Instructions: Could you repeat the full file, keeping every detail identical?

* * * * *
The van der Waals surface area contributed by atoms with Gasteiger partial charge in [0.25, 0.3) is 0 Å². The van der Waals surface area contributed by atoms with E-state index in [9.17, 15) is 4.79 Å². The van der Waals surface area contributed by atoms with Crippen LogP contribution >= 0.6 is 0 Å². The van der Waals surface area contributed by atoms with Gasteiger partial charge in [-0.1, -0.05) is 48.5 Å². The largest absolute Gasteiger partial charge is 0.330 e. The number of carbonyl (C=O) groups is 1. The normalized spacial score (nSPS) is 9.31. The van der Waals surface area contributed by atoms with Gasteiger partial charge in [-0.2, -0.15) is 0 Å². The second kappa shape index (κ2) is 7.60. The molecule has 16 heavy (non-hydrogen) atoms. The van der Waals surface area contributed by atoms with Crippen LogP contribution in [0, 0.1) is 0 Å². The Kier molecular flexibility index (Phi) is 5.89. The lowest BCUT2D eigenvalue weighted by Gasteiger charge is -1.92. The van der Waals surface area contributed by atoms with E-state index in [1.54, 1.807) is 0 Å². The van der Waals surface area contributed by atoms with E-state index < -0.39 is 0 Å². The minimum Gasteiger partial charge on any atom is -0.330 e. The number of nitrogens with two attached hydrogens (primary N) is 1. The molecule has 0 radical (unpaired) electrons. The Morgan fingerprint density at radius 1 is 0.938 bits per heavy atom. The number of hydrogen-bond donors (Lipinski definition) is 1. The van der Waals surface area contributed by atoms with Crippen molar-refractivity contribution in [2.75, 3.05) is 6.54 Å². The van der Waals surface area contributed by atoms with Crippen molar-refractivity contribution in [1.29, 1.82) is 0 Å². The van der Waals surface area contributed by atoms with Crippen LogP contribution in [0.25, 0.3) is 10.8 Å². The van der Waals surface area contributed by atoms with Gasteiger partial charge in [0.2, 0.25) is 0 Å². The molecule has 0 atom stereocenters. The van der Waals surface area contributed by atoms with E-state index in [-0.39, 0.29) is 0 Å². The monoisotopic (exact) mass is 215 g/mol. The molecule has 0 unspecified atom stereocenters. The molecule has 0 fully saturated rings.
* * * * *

The van der Waals surface area contributed by atoms with Gasteiger partial charge in [0.25, 0.3) is 0 Å². The van der Waals surface area contributed by atoms with E-state index in [9.17, 15) is 4.79 Å². The van der Waals surface area contributed by atoms with Crippen LogP contribution >= 0.6 is 0 Å². The van der Waals surface area contributed by atoms with Gasteiger partial charge in [-0.1, -0.05) is 48.5 Å². The largest absolute Gasteiger partial charge is 0.330 e. The number of carbonyl (C=O) groups is 1. The normalized spacial score (nSPS) is 9.31. The van der Waals surface area contributed by atoms with Gasteiger partial charge in [-0.2, -0.15) is 0 Å². The second kappa shape index (κ2) is 7.60. The molecule has 16 heavy (non-hydrogen) atoms. The van der Waals surface area contributed by atoms with Crippen LogP contribution in [0, 0.1) is 0 Å². The Kier molecular flexibility index (Phi) is 5.89. The lowest BCUT2D eigenvalue weighted by Gasteiger charge is -1.92. The van der Waals surface area contributed by atoms with E-state index in [1.54, 1.807) is 0 Å². The van der Waals surface area contributed by atoms with E-state index < -0.39 is 0 Å². The minimum Gasteiger partial charge on any atom is -0.330 e. The number of nitrogens with two attached hydrogens (primary N) is 1. The molecule has 0 radical (unpaired) electrons. The Morgan fingerprint density at radius 1 is 0.938 bits per heavy atom. The number of hydrogen-bond donors (Lipinski definition) is 1. The van der Waals surface area contributed by atoms with Crippen molar-refractivity contribution in [2.75, 3.05) is 6.54 Å². The van der Waals surface area contributed by atoms with Crippen molar-refractivity contribution in [1.29, 1.82) is 0 Å². The van der Waals surface area contributed by atoms with Crippen LogP contribution in [0.25, 0.3) is 10.8 Å². The van der Waals surface area contributed by atoms with Gasteiger partial charge in [0.2, 0.25) is 0 Å². The molecule has 0 atom stereocenters. The van der Waals surface area contributed by atoms with E-state index in [-0.39, 0.29) is 0 Å². The monoisotopic (exact) mass is 215 g/mol. The molecule has 0 unspecified atom stereocenters. The molecule has 0 fully saturated rings.